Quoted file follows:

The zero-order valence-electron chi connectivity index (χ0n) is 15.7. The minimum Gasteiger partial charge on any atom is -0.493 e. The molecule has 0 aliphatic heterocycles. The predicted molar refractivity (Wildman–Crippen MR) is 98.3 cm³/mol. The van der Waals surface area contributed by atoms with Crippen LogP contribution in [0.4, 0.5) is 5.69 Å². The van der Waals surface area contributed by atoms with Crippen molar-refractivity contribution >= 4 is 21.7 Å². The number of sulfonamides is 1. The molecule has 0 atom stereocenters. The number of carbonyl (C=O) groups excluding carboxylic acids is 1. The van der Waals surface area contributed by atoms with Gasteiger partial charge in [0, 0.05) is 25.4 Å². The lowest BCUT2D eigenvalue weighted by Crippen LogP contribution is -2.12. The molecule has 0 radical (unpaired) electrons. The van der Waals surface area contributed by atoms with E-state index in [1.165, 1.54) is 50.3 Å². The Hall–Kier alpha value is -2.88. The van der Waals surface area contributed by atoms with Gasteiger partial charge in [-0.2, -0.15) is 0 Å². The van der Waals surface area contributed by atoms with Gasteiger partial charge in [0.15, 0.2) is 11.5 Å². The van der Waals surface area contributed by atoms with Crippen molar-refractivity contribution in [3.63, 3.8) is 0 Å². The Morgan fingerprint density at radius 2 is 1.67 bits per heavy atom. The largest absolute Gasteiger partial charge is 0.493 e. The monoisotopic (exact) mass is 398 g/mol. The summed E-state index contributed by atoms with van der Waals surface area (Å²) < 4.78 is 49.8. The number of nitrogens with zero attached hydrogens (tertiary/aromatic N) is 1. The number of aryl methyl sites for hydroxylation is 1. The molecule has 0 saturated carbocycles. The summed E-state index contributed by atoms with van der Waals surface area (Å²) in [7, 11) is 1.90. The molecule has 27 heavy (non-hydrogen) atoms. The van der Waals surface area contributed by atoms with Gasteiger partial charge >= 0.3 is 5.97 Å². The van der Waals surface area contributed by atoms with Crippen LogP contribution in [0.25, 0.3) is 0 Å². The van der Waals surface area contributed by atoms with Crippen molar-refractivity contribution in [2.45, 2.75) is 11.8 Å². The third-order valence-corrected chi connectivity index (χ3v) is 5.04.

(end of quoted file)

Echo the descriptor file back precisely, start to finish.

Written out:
The zero-order valence-electron chi connectivity index (χ0n) is 15.7. The minimum Gasteiger partial charge on any atom is -0.493 e. The molecule has 0 aliphatic heterocycles. The predicted molar refractivity (Wildman–Crippen MR) is 98.3 cm³/mol. The van der Waals surface area contributed by atoms with Crippen LogP contribution in [0.4, 0.5) is 5.69 Å². The van der Waals surface area contributed by atoms with Crippen molar-refractivity contribution >= 4 is 21.7 Å². The number of sulfonamides is 1. The molecule has 0 atom stereocenters. The number of carbonyl (C=O) groups excluding carboxylic acids is 1. The van der Waals surface area contributed by atoms with Gasteiger partial charge in [0, 0.05) is 25.4 Å². The lowest BCUT2D eigenvalue weighted by Crippen LogP contribution is -2.12. The molecule has 0 radical (unpaired) electrons. The van der Waals surface area contributed by atoms with E-state index in [1.165, 1.54) is 50.3 Å². The Hall–Kier alpha value is -2.88. The van der Waals surface area contributed by atoms with Gasteiger partial charge in [-0.2, -0.15) is 0 Å². The van der Waals surface area contributed by atoms with Gasteiger partial charge in [0.15, 0.2) is 11.5 Å². The van der Waals surface area contributed by atoms with Crippen molar-refractivity contribution in [3.63, 3.8) is 0 Å². The Morgan fingerprint density at radius 2 is 1.67 bits per heavy atom. The largest absolute Gasteiger partial charge is 0.493 e. The monoisotopic (exact) mass is 398 g/mol. The summed E-state index contributed by atoms with van der Waals surface area (Å²) < 4.78 is 49.8. The number of nitrogens with zero attached hydrogens (tertiary/aromatic N) is 1. The number of aryl methyl sites for hydroxylation is 1. The molecule has 0 saturated carbocycles. The summed E-state index contributed by atoms with van der Waals surface area (Å²) in [7, 11) is 1.90. The molecule has 27 heavy (non-hydrogen) atoms. The van der Waals surface area contributed by atoms with Gasteiger partial charge >= 0.3 is 5.97 Å². The van der Waals surface area contributed by atoms with Crippen LogP contribution in [0.25, 0.3) is 0 Å². The van der Waals surface area contributed by atoms with Crippen molar-refractivity contribution in [2.45, 2.75) is 11.8 Å². The third-order valence-corrected chi connectivity index (χ3v) is 5.04.